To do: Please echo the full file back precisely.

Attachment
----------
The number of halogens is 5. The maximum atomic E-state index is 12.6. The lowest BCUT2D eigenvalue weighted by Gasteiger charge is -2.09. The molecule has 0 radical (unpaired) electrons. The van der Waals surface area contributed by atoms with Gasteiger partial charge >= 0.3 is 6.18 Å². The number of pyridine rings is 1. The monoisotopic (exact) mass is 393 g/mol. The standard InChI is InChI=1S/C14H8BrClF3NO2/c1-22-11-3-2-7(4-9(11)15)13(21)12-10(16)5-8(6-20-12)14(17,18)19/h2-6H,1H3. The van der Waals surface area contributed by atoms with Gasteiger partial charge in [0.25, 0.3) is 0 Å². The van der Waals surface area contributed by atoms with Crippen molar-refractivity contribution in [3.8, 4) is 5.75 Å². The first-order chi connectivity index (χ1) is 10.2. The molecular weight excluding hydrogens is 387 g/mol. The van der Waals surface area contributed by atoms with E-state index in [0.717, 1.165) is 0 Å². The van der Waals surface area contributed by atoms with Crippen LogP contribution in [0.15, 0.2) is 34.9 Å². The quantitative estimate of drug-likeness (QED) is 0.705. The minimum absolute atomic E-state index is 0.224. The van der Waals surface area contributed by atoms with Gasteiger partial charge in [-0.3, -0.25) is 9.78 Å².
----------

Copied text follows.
The number of halogens is 5. The maximum atomic E-state index is 12.6. The lowest BCUT2D eigenvalue weighted by Gasteiger charge is -2.09. The molecule has 0 radical (unpaired) electrons. The van der Waals surface area contributed by atoms with Gasteiger partial charge >= 0.3 is 6.18 Å². The number of pyridine rings is 1. The monoisotopic (exact) mass is 393 g/mol. The standard InChI is InChI=1S/C14H8BrClF3NO2/c1-22-11-3-2-7(4-9(11)15)13(21)12-10(16)5-8(6-20-12)14(17,18)19/h2-6H,1H3. The van der Waals surface area contributed by atoms with Gasteiger partial charge in [0.25, 0.3) is 0 Å². The van der Waals surface area contributed by atoms with Crippen molar-refractivity contribution in [3.8, 4) is 5.75 Å². The first-order chi connectivity index (χ1) is 10.2. The molecular weight excluding hydrogens is 387 g/mol. The van der Waals surface area contributed by atoms with E-state index in [0.717, 1.165) is 0 Å². The van der Waals surface area contributed by atoms with Crippen LogP contribution in [0.15, 0.2) is 34.9 Å². The quantitative estimate of drug-likeness (QED) is 0.705. The minimum absolute atomic E-state index is 0.224. The van der Waals surface area contributed by atoms with Gasteiger partial charge in [-0.3, -0.25) is 9.78 Å².